Nurses in the UK used to have something called "bursaries" where their tuition was (mostly if not all) paid for, some even got stipends, so there was little to no student loan debt unlike the US. If you have a lot of debt, it might be difficult, depending on your lifestyle. Certainly it's doable, but for example, space is much more limited. My in-laws (DH is English) were middle class and they had what looked like a college style small fridge and apartment style small washer. Their bedrooms could fit a bed and not much else. They lived in a suburb in northern England, so not like a high cost of living area comparatively.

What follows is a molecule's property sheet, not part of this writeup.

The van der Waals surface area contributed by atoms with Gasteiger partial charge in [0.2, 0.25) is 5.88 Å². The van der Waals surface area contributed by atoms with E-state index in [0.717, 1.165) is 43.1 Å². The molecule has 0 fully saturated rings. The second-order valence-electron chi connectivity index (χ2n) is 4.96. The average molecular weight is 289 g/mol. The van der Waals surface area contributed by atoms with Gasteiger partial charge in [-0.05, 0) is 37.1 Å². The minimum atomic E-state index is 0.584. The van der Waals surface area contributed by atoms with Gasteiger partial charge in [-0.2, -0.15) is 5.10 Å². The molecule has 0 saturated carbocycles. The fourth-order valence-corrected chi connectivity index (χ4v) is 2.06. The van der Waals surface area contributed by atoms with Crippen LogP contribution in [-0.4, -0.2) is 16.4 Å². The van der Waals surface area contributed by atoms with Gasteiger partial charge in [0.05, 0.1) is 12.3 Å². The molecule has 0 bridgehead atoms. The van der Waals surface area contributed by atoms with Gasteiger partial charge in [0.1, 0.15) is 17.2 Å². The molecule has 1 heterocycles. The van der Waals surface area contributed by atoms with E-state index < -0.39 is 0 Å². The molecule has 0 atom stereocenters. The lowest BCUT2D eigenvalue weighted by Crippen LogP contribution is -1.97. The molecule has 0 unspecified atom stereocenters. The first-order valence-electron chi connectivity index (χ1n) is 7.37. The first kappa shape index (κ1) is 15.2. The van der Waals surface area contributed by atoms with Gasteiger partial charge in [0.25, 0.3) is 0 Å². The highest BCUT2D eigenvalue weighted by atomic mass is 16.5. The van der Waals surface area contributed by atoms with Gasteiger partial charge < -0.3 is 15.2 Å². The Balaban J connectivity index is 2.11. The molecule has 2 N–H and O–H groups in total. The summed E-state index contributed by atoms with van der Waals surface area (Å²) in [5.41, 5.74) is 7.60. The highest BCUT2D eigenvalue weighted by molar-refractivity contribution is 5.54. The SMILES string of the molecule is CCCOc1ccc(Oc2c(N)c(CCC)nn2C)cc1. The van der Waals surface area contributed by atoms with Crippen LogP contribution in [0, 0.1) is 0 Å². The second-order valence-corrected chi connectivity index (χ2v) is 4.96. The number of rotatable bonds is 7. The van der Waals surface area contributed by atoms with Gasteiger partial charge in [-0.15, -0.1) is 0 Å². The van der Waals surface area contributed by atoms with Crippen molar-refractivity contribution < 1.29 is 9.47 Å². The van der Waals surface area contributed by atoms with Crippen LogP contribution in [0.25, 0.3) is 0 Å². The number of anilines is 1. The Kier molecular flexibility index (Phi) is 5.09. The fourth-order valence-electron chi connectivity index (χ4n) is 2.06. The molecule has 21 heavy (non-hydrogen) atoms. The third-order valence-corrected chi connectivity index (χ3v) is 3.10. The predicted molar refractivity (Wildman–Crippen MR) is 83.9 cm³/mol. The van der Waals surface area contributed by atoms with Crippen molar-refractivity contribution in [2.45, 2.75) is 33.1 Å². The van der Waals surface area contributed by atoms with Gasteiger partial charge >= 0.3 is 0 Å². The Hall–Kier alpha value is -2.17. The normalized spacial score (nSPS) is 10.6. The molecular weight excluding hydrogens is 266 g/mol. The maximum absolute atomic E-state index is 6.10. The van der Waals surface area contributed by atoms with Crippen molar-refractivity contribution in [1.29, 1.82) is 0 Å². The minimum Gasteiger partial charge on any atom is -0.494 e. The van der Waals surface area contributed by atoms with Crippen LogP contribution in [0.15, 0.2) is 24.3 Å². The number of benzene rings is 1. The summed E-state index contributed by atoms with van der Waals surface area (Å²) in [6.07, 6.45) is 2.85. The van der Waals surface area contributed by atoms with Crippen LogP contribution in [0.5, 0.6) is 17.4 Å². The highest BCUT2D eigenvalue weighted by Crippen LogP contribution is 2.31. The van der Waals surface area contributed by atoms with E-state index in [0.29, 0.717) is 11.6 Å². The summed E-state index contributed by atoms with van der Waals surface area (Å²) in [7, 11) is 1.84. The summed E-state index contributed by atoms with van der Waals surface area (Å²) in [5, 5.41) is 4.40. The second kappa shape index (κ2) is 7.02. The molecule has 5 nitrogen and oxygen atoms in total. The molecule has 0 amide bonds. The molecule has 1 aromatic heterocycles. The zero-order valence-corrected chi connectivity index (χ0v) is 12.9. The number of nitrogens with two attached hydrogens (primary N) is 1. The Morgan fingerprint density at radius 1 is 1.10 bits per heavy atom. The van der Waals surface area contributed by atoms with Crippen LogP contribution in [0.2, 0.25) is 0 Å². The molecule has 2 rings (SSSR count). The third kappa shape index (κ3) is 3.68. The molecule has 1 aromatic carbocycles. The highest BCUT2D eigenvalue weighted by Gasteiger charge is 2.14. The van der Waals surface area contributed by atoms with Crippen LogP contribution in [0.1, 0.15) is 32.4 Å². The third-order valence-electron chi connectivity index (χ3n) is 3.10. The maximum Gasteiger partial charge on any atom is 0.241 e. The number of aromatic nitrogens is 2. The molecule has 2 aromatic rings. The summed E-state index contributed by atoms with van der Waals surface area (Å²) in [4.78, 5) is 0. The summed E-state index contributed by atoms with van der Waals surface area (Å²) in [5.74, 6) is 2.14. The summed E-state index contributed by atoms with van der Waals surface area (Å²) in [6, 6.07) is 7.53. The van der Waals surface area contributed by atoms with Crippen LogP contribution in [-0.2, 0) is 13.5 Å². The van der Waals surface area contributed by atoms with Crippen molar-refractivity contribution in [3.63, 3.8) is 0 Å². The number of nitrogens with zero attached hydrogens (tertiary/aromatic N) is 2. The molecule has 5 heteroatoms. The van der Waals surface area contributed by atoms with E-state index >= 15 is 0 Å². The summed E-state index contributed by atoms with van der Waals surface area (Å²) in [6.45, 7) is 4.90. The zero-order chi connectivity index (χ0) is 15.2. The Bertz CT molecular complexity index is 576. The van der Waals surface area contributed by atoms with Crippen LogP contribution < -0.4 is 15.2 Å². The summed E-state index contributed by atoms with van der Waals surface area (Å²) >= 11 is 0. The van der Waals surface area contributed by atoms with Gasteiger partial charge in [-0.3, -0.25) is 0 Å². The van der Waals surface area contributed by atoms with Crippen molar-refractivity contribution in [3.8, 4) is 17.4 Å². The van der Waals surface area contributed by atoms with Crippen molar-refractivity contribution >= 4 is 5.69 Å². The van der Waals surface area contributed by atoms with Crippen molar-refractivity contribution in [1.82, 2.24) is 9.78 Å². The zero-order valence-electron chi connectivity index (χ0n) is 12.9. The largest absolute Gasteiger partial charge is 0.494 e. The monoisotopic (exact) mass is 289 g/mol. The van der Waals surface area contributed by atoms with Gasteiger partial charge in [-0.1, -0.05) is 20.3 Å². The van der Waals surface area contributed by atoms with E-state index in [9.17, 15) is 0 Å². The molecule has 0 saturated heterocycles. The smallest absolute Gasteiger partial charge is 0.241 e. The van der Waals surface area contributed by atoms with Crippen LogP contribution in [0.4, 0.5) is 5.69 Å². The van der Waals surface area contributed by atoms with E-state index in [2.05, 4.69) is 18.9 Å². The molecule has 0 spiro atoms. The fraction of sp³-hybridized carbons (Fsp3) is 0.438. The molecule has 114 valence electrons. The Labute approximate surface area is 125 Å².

Fresh food is cheaper in the UK on average, because the farmers get subsidies to encourage this. But sales tax (called VAT) is otherwise 20% (generally not applied to regular groceries). National tax is starts at 20% (after a personal allowance, similar to a standard deduction).
Despite this- I would argue that the average person in the UK is much better off than the average person in the US. But one might quibble when you compare nurses in the countries when looking at finances. However, there's a lot of other factors at play like free healthcare, the fact that guns are basically outlawed (and very few criminals have them anymore), worker protections, and vacation (usually at least 5 weeks, sometimes more), plus the EU freedom of movement. Oh wait...lol.